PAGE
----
10202017Headline:

Charlottesville, Virginia

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Paul Thomson
Paul Thomson
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Toyota Takes Another Blow

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The Los Angeles Times recently reported that Toyota is, once again, under investigation by the National Highway Traffic Safety Commission. The investigation deals with 26 recent reports of Toyota Corolla and Matrix models from the year 2006 stalling in traffic. Sometimes the stalling occurred at highway speeds or in intersections. Clearly, this poses a huge safety concern! The complaints are another of many quality-related issues this year, including runaway vehicles; rust problems in the Toyota Tundra that can cause the spare tire to fall off into traffic; and malfunctions in the Toyota Sequoia’s electronic stability control system that can cause the brakes to seize. Toyota has recalled a whopping 4.8 million vehicles since January!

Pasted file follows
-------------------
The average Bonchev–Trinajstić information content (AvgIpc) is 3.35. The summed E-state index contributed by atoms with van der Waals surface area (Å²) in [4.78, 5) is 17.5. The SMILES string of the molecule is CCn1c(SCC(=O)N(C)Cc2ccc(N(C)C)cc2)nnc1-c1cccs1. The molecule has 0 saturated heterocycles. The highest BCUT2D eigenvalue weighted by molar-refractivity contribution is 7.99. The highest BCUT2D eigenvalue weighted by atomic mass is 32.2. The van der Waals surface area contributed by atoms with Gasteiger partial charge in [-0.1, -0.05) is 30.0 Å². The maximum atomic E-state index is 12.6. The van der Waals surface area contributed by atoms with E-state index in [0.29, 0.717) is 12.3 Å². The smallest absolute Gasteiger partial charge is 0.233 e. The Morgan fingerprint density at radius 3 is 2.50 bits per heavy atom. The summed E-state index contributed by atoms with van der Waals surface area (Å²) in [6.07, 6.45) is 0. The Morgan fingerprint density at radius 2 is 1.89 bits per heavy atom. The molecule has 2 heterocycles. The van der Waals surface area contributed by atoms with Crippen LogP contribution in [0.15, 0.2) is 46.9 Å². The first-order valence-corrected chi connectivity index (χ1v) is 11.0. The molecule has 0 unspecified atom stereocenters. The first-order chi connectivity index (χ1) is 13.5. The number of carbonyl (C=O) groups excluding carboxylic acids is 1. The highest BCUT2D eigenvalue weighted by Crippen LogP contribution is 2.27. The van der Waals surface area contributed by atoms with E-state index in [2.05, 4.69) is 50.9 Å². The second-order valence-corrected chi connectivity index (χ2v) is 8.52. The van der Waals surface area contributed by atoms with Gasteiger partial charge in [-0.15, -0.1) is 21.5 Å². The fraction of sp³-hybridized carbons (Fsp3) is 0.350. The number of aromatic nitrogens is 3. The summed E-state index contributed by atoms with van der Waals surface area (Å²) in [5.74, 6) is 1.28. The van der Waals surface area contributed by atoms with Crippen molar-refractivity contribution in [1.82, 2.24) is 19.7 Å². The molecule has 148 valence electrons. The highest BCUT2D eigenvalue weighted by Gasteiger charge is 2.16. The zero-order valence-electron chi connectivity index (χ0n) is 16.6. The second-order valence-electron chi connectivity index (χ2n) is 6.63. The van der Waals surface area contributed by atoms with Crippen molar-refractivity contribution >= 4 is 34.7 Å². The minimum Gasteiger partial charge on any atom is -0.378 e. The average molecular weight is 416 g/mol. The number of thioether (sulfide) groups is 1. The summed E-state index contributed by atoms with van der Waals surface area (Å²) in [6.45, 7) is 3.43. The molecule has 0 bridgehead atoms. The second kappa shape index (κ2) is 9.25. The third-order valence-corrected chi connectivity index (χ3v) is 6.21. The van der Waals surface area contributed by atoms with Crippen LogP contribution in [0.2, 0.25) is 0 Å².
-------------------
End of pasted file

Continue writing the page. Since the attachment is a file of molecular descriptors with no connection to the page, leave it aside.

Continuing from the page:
Another LA Times report revisits the sudden acceleration or runaway Toyota vehicle issue and discusses the fatal Saylor crash in particular. Investigators have concluded that, while the rubber floor mats could have been a factor, other causes, like electronic or mechanical issues, cannot be ruled out. Most shocking, however, is the discovery that the crash may have been preventable. The Lexus ES 350 involved in the crash was loaned to the Saylor family by a dealership while their vehicle was being serviced. Another customer who had used the car prior to the Saylor family experienced an acceleration incident and reported it to the dealership. Somehow the information was lost and the vehicle was put back onto the road, resulting in the death of four people! The fact that this horrible incident could have been prevented by an increased level of communication is saddening. Hopefully, safety issues will be taken more seriously from now on! This should serve as a wake up call to businesses that do not have any type of formal complaint process in place, especially one dealing with a safety related issue that could potentially cause serious injury or death. Maybe this dealership had such a policy in force and it just failed to properly train its employees. At this point in the story who knows. Hopefully it, and other dealerships can learn something from this incident.  Sadly, I  see similar stories in the defective product cases that I have been involved in. Complaints were made, they piled up, and nothing was done. Only when a serious injury or death resulted (and usually a lawsuit) was the system overhauled and re-worked.